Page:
Arkansas Attorney General Again Rejects Ballot Measure to Legalize Same-Sex Marriage

For a second time, Arkansas Attorney General Dustin McDaniel has rejected the language of a ballot proposal that would legalize same-sex marriage in the state saying that the wording did not make clear what effect the measure would have on current law, the AP reports:

McdanielOn Tuesday, McDaniel said the language was unclear on the proposed Arkansas Marriage Equality Amendment. The proposal by Jennifer Pierce would amend the state Constitution to say that marriage consists of the union between two persons regardless of gender.

Pierce's proposal also states that no member of the clergy or religious organization would be required to perform marriage ceremonies.

Last month McDaniel's spokesman explained the rejection of a similar proposal for the same reasons: "That rejection was due to misleading tendencies in the proposed ballot title and the ballot title's failure to include any mention of the proposal's effect on current law…You may, after clarification of the matters discussed above, submit the text of your proposed amendment, along with a proposed popular name and ballot title, at your convenience."

Comments

  1. K in VA says

    Okay, as with the last time, the news is not clear: Is the verbiage for the proposed measures actually poorly crafted, or do we have a hostile state official who would not accept language as simple as “1 + 1 = 2″?

  2. babh says

    After 2 minutes of Googling I failed to find the ballot language submitted this time around. The original text (rejected in July) read:

    “Be it enacted by the people of the State of Arkansas:
    Section 1. The right to marry shall not be abridged or denied on account of sex or sexual orientation.
    Section 2. No member of the clergy or religious organization shall be required to provide accommodations, advantages, facilities or privileges related to the solemnization or celebration of marriage. The refusal to do so shall not create any civil claim or cause of action.”

    That seems pretty clear to me, though I can imagine how it might have failed to meet some formal requirements.

  3. babh says

    And we’ll keep fighting with you, Clay!

    There was an encouraging poll in Arkansas this summer. Attitudes are definitely shifting fast,
    but the numbers still just aren’t there. If this measure is allowed on the ballot, it will fail, but that doesn’t mean anyone’s going to give up.

  4. babh says

    And we’ll keep fighting with you, Clay!

    There was an encouraging poll in Arkansas this summer. Attitudes are definitely shifting fast,
    but the numbers still just aren’t there. If this measure is allowed on the ballot, it will fail, but that doesn’t mean anyone’s going to give up.

  5. Kevin says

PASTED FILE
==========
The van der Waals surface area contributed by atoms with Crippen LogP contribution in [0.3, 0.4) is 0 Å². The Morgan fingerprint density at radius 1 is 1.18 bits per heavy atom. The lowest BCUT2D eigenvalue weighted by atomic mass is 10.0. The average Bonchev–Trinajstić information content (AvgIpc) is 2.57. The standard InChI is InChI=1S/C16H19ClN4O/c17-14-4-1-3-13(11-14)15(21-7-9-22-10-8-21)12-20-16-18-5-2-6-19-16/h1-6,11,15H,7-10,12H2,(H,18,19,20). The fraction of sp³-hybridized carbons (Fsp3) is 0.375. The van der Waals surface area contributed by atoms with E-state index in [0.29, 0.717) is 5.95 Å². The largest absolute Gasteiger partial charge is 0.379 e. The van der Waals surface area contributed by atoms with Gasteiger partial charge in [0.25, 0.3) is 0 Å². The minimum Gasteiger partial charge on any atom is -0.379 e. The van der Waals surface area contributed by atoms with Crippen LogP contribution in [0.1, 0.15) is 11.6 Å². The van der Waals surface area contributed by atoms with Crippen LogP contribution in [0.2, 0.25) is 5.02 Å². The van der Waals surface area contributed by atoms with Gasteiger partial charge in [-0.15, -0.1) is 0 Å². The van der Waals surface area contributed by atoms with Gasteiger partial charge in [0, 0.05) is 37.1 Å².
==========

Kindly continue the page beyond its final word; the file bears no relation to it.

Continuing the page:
When people lament the fact places like Arkansas and West Virginia are turning Republican,keep in mind the Democrats in these places usually aren’t any better then Republicans when it comes to gay marriage issues.
    Sad to say but many Democrats simply don’t see equality for gays and lesbians as a civil rights issue,and the AG here is one of them.

  6. Hey Darlin' says

    I think people in the south are misjudged based on their politicians. The politicians are no more a representative of the south than Anthony Weiner is a representative of the great people of New York. Politicians can be the great manipulators no matter where your home is. Don’t like a policy, entrench it in jargon and rhetoric appeals in an attempt to tire your opposition. The fact is the opposition is only gaining steam not losing it.

    The south is changing quickly (still not quickly enough, as evidenced in this article) but very quickly compared to entrenched attitudes that lasted decades. Yet we are still made to appear buffoonish based on outdated stereotypes and that’s our unfortunate cross to bear, especially the gay citizens who have at least two to bear.

    Those who are opposed to equality (especially in the political arena) would love nothing more than to convince the public that there’s no change to see (move along please). However, you also won’t find a more galvanized group of gay citizens than those in the south who have lived through the prior decades and learned all too well to not back down and to work together.

  7. johnny says

    I see a pattern emerging. He’s going to probably keep rejecting whatever they give him based on “language” B.S.

    Who do you go to when you want to sue the Attorney General?

  8. Jennifer Pierce says

    And, for the record, I rather fight over the wording now with our democratic Attorney General, than fight over the wording in court with anyone else later on after the initiative has been certified and signatures have been gathered.

  9. Gregory In Seattle says

    In Washington, we do it write: Ballot measures include the existing statute marked to show additions and deletions, or else are introduced with the header NEW SECTION. The Office of the Code Reviser makes suggestions as to format and language, which the measure sponsors are free to accept or not. The entire measure must be printed ON THE PETITIONS, where voters can read it before they sign: if it is a crappy law, then they won’t get signatures and problem solved.

    This all seems so reasonable, I’m always surprised that so few states do it this way.

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